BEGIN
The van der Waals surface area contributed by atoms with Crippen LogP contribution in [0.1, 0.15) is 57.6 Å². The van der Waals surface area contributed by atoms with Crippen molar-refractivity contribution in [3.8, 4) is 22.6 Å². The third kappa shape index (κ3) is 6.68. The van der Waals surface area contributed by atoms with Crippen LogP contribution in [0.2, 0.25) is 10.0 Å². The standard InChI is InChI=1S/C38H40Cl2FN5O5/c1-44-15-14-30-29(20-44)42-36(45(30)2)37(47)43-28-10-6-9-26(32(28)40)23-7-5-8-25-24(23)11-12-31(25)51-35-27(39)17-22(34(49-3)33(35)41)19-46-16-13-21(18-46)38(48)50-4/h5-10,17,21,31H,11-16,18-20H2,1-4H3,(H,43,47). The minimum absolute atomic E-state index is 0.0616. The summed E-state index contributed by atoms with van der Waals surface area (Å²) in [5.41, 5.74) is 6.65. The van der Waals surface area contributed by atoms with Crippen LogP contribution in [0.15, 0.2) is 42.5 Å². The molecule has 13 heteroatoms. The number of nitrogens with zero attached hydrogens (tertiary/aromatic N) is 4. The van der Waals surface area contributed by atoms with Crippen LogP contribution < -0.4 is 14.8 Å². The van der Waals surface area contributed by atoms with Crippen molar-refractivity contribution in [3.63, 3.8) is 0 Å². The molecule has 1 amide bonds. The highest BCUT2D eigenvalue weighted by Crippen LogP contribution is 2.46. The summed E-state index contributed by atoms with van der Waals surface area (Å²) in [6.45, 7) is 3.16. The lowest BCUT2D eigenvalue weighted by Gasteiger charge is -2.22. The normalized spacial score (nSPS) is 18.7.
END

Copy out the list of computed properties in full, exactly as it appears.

The van der Waals surface area contributed by atoms with Crippen LogP contribution in [0.1, 0.15) is 57.6 Å². The van der Waals surface area contributed by atoms with Crippen molar-refractivity contribution in [3.8, 4) is 22.6 Å². The third kappa shape index (κ3) is 6.68. The van der Waals surface area contributed by atoms with Crippen LogP contribution in [0.2, 0.25) is 10.0 Å². The standard InChI is InChI=1S/C38H40Cl2FN5O5/c1-44-15-14-30-29(20-44)42-36(45(30)2)37(47)43-28-10-6-9-26(32(28)40)23-7-5-8-25-24(23)11-12-31(25)51-35-27(39)17-22(34(49-3)33(35)41)19-46-16-13-21(18-46)38(48)50-4/h5-10,17,21,31H,11-16,18-20H2,1-4H3,(H,43,47). The minimum absolute atomic E-state index is 0.0616. The summed E-state index contributed by atoms with van der Waals surface area (Å²) in [5.41, 5.74) is 6.65. The van der Waals surface area contributed by atoms with Crippen LogP contribution in [0.15, 0.2) is 42.5 Å². The molecule has 13 heteroatoms. The number of nitrogens with zero attached hydrogens (tertiary/aromatic N) is 4. The van der Waals surface area contributed by atoms with Crippen LogP contribution < -0.4 is 14.8 Å². The van der Waals surface area contributed by atoms with Crippen molar-refractivity contribution in [3.63, 3.8) is 0 Å². The molecule has 1 amide bonds. The highest BCUT2D eigenvalue weighted by Crippen LogP contribution is 2.46. The summed E-state index contributed by atoms with van der Waals surface area (Å²) in [6.45, 7) is 3.16. The lowest BCUT2D eigenvalue weighted by Gasteiger charge is -2.22. The normalized spacial score (nSPS) is 18.7.